Jerrold was arrested and placed in a lineup. Chris Jackson identified Jerrold as the one he saw shooting the .45 caliber handgun. However, Chris never said the shooters fled to a car, nor did Chris mention Derrold Davis.
In a second lineup, Williams also identified Jerrold as the shooter of the handgun.
While continuing his investigation, Gilger encountered a car full of Black P-Stone gang members. He saw the car and noticed that one of them, McKenzie Clark, matched the description of the offender with the shotgun. Clark said he had heard of the murder, and accompanied Gilger back to the station.
After informing Clark of his Miranda rights, Gilger asked Clark about the murder. Clark said that the day after the murder, Jerrold admitted shooting at people on Laramie the previous night. Clark said Jerrold said he had a shotgun and that a guy whose nickname was Bird was shooting a .45 caliber handgun. After taking a polygraph test, Clark told Gilger that Jerrold said it was a .45 caliber handgun, not a shotgun, that he had during the shooting. *fn1
Detective Lawrence Poli testified he first came into contact with Derrold on August 10, 1998, near the scene of an unrelated shooting. Poli took Derrold and several others to the police station for questioning in the unrelated shooting sometime between 2:00 and 4:00 a.m. Sometime between 4:00 and 5:00 a.m., Poli turned Derrold over to Gilger because Gilger told him Derrold was wanted in connection with the murder of Larion Jackson.
Later that day, at 9:00 p.m. on August 10, 1998, Gilger placed Derrold in a lineup. Williams viewed the lineup but did not make any identification. After Williams failed to identify Derrold in the lineup, Derrold was not released.
Detective Richard Maher testified that he and Detective Pallohusky spoke with Derrold on August 10, 1998, at 9:30 p.m. Prior to speaking with Derrold, Maher advised him of his Miranda rights. Derrold indicated he understood those rights.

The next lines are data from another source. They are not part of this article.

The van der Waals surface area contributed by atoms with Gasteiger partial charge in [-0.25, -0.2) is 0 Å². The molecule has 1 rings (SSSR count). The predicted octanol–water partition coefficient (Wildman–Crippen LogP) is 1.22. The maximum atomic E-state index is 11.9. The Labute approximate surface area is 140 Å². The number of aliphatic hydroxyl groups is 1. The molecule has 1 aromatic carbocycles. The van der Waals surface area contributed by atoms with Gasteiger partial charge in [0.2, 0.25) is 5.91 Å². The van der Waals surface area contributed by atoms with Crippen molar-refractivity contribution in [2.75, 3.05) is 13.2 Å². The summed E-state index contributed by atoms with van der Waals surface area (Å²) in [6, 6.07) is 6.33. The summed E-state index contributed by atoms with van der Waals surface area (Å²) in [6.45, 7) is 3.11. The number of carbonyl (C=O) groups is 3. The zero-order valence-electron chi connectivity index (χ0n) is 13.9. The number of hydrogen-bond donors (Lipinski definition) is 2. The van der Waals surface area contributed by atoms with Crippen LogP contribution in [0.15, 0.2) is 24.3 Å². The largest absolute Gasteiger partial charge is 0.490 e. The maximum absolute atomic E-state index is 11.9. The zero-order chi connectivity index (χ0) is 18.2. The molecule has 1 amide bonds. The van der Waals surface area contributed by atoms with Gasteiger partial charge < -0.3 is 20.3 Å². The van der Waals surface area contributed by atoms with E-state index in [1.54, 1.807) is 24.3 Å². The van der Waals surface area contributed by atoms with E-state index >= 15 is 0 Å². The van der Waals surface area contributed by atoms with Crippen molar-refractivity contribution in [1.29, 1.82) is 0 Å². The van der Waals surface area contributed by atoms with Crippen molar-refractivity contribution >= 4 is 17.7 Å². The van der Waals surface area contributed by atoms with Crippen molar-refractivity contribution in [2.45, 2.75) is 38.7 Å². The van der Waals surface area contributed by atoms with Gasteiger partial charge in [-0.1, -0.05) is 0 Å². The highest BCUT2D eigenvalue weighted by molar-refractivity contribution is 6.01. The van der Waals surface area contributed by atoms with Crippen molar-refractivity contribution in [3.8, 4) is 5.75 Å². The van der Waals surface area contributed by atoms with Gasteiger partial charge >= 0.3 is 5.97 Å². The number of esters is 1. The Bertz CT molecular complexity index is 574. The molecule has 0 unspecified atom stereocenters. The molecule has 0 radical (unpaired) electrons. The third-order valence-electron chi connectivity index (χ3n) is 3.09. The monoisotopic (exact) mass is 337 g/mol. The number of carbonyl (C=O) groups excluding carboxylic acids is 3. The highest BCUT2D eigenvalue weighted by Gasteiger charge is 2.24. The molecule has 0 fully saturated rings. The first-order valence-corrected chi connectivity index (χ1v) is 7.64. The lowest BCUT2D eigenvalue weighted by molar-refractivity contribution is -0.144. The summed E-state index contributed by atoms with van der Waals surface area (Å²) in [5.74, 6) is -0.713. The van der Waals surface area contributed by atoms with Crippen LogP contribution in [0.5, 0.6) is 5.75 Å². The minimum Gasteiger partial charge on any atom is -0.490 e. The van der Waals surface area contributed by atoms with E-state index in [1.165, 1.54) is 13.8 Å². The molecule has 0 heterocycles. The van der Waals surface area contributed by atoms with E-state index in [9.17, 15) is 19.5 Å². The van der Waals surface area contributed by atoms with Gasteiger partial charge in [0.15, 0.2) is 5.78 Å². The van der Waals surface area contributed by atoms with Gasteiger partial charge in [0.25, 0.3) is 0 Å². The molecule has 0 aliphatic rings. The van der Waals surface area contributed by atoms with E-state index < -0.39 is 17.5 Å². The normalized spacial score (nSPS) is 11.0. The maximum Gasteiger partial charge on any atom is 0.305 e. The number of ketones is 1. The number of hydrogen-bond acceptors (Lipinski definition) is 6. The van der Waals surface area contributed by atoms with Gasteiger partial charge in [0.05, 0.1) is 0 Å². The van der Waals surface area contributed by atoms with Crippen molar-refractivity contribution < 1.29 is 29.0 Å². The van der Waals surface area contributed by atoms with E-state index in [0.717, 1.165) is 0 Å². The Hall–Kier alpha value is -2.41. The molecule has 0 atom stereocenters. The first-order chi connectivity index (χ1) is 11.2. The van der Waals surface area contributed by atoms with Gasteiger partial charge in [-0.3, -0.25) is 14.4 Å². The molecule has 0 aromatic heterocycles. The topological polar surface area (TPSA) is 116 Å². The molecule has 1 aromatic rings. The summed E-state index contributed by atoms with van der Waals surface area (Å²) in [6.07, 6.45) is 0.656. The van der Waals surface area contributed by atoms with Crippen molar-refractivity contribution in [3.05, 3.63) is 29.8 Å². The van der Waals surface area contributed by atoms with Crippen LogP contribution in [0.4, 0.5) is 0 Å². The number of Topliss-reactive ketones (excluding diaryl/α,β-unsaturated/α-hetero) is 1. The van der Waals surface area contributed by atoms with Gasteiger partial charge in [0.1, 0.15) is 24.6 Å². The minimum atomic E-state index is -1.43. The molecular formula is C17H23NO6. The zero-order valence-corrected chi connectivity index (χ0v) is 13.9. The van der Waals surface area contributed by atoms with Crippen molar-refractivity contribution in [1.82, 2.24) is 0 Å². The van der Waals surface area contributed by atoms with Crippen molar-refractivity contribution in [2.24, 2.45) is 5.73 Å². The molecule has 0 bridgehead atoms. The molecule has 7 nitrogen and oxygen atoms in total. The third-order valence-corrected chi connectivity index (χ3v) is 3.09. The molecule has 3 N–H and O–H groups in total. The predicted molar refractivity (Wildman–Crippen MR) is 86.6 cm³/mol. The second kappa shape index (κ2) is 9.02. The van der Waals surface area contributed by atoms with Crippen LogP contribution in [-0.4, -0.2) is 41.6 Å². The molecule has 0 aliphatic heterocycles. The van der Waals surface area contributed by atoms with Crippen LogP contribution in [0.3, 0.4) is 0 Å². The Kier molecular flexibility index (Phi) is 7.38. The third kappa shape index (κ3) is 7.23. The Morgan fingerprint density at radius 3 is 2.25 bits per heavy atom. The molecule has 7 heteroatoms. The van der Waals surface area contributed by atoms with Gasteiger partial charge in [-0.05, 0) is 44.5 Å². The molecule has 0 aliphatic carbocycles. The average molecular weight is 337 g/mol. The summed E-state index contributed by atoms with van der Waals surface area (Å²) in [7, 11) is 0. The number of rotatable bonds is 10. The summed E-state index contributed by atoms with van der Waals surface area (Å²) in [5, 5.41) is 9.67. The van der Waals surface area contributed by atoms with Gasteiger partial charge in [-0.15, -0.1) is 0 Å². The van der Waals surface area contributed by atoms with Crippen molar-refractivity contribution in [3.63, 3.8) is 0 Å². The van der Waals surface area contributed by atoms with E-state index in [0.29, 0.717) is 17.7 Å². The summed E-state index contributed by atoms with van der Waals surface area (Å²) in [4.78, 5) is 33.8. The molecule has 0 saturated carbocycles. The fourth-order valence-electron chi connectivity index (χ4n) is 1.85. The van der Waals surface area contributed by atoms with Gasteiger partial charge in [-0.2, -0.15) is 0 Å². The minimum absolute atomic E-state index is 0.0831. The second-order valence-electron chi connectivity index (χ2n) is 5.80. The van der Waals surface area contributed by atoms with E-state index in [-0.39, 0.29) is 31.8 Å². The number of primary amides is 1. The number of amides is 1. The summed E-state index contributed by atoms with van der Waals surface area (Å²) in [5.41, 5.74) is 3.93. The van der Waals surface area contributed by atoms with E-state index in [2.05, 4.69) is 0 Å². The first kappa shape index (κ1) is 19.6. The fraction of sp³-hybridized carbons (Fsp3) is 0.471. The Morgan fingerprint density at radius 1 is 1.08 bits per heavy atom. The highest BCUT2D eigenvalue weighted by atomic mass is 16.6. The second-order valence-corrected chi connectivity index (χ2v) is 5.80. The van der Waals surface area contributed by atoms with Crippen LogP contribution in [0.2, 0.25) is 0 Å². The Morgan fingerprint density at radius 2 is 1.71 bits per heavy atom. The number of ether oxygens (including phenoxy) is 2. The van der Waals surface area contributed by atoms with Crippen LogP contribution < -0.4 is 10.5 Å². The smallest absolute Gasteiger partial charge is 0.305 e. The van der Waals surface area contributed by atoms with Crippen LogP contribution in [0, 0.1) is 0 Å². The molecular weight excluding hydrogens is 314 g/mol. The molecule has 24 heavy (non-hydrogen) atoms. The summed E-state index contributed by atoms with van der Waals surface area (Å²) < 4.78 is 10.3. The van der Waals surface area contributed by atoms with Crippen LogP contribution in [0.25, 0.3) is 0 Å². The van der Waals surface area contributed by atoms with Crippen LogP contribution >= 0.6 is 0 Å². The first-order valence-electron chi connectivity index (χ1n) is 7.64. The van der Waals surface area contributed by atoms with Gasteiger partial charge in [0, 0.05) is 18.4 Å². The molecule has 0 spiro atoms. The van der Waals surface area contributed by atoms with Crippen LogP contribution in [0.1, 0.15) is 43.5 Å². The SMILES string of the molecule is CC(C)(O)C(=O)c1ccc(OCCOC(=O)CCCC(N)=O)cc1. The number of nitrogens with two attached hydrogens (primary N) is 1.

When questioned about the shooting, Derrold denied involvement in the shooting although he said he had heard about it. He told the detective he knew Bird and that Bird's real name was Reginald Wilberton.
Derrold also told the detectives he was with his brother, Jerrold Davis, at his uncle Solomon Davis' home near 145th Street on July 7, 1998. Derrold was unable to provide a more specific address or a phone number. Maher tried to learn more about Solomon Davis but was unsuccessful.
Gilger spoke with Derrold on August 11 at about 6:00 p.m. During this interview, Derrold confessed to participating in the shooting.
At the conclusion of the hearing, the trial court ruled the police had probable cause to arrest Derrold. The trial court based its ruling on the statement that Williams made to the police regarding Derrold's involvement, evidence that corroborated other portions of Williams' statement, such as Chris Jackson's identification of Jerrold Davis as one of the shooters, and Derrold's familiarity with Bird.
Derrold also filed a motion to suppress, contending his statements were not voluntary. At the hearing, Derrold offered no testimony or other evidence in support of his motion. The State presented the following evidence:
Derrold had been in the police station since the early morning hours of August 10, 1998, on an unrelated case. During that time, he had been in the lockup or in an interview room.
Maher testified he and Pallohusky spoke with Derrold on August 10, 1998, at 9:30 p.m., after advising him of his Miranda rights. Maher and Pallohusky spoke with Derrold for about 15-20 minutes.